Talk with your health care provider about the best treatment options for you, since some therapies may be a better fit — and more likely to work — than others. The best options may depend on your age, health, other medicines you may take and more. There may also be clinical trials with new therapies that could be a good option for people who do not respond to other treatments. (14)

Myasthenia gravis: talking with your doctor - Dr. Axe

12 Natural Treatments

There are many natural ways people with myasthenia gravis can work to relieve their symptoms. In general, these are natural myasthenia gravis therapies you may wish to try:

  1. Ask about respiratory muscle training.
  2. Plan ahead.
  3. Eat small meals more often.
  4. Eat a diet that meets your myasthenia gravis-specific needs.
  5. Make your home safer.
  6. Avoid manual work when possible.
  7. Wear an eye patch.
  8. Get support.
  9. Take baths.
  10. Avoid possible triggers.
  11. Ask about traditional Chinese medicine.
  12. Talk to a chiropractor.

1. Ask about respiratory muscle training

Research shows that people who receive pulmonary (breathing) training develop better endurance and have less breathlessness. (15, 16) The training tries to improve the strength of muscles that help you breathe in and out so that your body doesn’t have to work as hard to move those muscles. The goal of this type of therapy is to keep you from having trouble breathing and, possibly, to lower your chances of myasthenic crisis. (17)

2. Plan ahead

You may feel too tired by the end of the day to do anything physically demanding. If you plan your day’s activities for times when you have the most energy (for example, just after waking up in the morning or after an afternoon nap), you may be better able to accomplish your daily tasks. (5)

3. Eat small meals more often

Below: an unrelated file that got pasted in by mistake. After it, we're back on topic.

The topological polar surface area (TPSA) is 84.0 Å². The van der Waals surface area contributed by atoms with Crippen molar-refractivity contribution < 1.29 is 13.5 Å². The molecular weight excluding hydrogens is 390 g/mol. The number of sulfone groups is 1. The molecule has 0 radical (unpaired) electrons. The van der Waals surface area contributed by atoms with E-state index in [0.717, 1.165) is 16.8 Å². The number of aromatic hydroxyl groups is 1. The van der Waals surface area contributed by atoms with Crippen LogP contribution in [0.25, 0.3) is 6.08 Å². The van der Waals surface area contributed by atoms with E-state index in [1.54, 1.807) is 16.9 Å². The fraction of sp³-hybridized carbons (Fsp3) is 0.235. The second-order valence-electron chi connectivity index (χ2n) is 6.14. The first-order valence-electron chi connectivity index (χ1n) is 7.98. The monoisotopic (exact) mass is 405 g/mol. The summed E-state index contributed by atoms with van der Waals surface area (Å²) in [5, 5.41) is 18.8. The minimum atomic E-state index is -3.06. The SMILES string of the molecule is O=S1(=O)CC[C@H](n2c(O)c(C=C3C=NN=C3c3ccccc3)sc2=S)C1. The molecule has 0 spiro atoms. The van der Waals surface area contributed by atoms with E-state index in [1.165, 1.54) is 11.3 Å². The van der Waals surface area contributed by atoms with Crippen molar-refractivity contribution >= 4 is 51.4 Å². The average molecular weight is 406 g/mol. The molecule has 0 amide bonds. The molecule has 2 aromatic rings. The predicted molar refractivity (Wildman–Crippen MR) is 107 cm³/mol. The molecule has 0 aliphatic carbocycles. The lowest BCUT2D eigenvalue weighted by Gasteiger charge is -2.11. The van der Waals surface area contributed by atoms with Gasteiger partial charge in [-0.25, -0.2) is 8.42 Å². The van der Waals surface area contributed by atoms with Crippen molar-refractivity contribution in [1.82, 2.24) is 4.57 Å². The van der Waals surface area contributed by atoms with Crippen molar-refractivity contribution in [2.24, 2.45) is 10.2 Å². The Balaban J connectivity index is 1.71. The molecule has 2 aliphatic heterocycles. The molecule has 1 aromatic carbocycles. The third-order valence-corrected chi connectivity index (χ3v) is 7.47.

Many people with myasthenia gravis have difficulty chewing, especially when the food is tough like steak or pork. If your jaw tends to get tired, or if you ever have trouble swallowing, take extra care when you eat. (5) Think about eating small meals so that you do not get tired of chewing before you are done. You may need to eat more often to get the same number of calories, but by spreading out the stress on your jaw, you may avoid the annoyance of exhausting chewing and the danger of difficult swallowing. You can also eat foods that are easier to chew, such as soups, cooked vegetables, fish, stews, lentils, bananas, rice, oatmeal, etc.

4. Eat a diet that meets your myasthenia gravis-specific needs

People with myasthenia gravis may struggle with excess weight, bone loss, drug side effects such as nausea or diarrhea, low potassium levels and fluid retention. You can follow specific diet changes to address these symptoms, if you have any. For example: (18)

  • Eat more vegetables, grains and lean proteins and watch your overall calorie intake if you are above a healthy weight.
  • Ask your doctor about a calcium and vitamin D supplement. You may need at least 1,000 milligrams of calcium and up to 800 IU of vitamin D each day.
  • Avoid fatty, spicy or high-fiber foods and dairy (except yogurt) if you have diarrhea or an upset stomach.
  • Eat foods rich in potassium, such as avocados, bananas, potatoes and orange juice.
  • Scale back on salt and high-sodium foods, such as frozen meals, canned goods, processed foods and salty snacks.

5. Make your home safer